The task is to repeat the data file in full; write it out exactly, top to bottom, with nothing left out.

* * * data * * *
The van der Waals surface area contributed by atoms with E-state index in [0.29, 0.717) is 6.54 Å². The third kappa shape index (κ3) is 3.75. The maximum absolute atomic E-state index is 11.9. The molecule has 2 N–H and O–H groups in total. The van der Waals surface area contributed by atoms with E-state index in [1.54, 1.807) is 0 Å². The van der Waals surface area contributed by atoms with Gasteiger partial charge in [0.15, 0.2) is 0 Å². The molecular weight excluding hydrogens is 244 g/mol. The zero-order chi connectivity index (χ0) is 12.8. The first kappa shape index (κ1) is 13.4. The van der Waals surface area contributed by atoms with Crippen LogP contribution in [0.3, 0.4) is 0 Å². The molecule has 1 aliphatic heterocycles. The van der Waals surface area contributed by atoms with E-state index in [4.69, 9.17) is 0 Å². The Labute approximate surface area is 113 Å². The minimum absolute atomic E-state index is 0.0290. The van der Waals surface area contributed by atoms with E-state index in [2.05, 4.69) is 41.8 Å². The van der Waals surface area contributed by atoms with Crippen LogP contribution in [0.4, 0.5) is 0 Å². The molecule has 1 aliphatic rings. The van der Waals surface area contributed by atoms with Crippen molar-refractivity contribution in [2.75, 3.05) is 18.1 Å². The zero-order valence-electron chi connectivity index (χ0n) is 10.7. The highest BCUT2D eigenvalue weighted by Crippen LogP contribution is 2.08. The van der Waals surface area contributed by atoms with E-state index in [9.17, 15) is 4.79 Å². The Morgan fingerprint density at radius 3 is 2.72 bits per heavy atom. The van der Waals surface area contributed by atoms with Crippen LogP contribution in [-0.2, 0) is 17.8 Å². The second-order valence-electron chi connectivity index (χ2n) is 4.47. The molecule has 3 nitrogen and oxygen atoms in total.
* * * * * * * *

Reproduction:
The van der Waals surface area contributed by atoms with E-state index in [0.29, 0.717) is 6.54 Å². The third kappa shape index (κ3) is 3.75. The maximum absolute atomic E-state index is 11.9. The molecule has 2 N–H and O–H groups in total. The van der Waals surface area contributed by atoms with E-state index in [1.54, 1.807) is 0 Å². The van der Waals surface area contributed by atoms with Gasteiger partial charge in [0.15, 0.2) is 0 Å². The molecular weight excluding hydrogens is 244 g/mol. The zero-order chi connectivity index (χ0) is 12.8. The first kappa shape index (κ1) is 13.4. The van der Waals surface area contributed by atoms with Crippen LogP contribution in [0.3, 0.4) is 0 Å². The molecule has 1 aliphatic heterocycles. The van der Waals surface area contributed by atoms with E-state index in [4.69, 9.17) is 0 Å². The Labute approximate surface area is 113 Å². The minimum absolute atomic E-state index is 0.0290. The van der Waals surface area contributed by atoms with E-state index in [2.05, 4.69) is 41.8 Å². The van der Waals surface area contributed by atoms with Crippen LogP contribution in [0.4, 0.5) is 0 Å². The molecule has 1 aliphatic rings. The van der Waals surface area contributed by atoms with Crippen molar-refractivity contribution in [2.75, 3.05) is 18.1 Å². The zero-order valence-electron chi connectivity index (χ0n) is 10.7. The highest BCUT2D eigenvalue weighted by Crippen LogP contribution is 2.08. The van der Waals surface area contributed by atoms with E-state index in [9.17, 15) is 4.79 Å². The Morgan fingerprint density at radius 3 is 2.72 bits per heavy atom. The van der Waals surface area contributed by atoms with Crippen LogP contribution in [-0.2, 0) is 17.8 Å². The second-order valence-electron chi connectivity index (χ2n) is 4.47. The molecule has 3 nitrogen and oxygen atoms in total.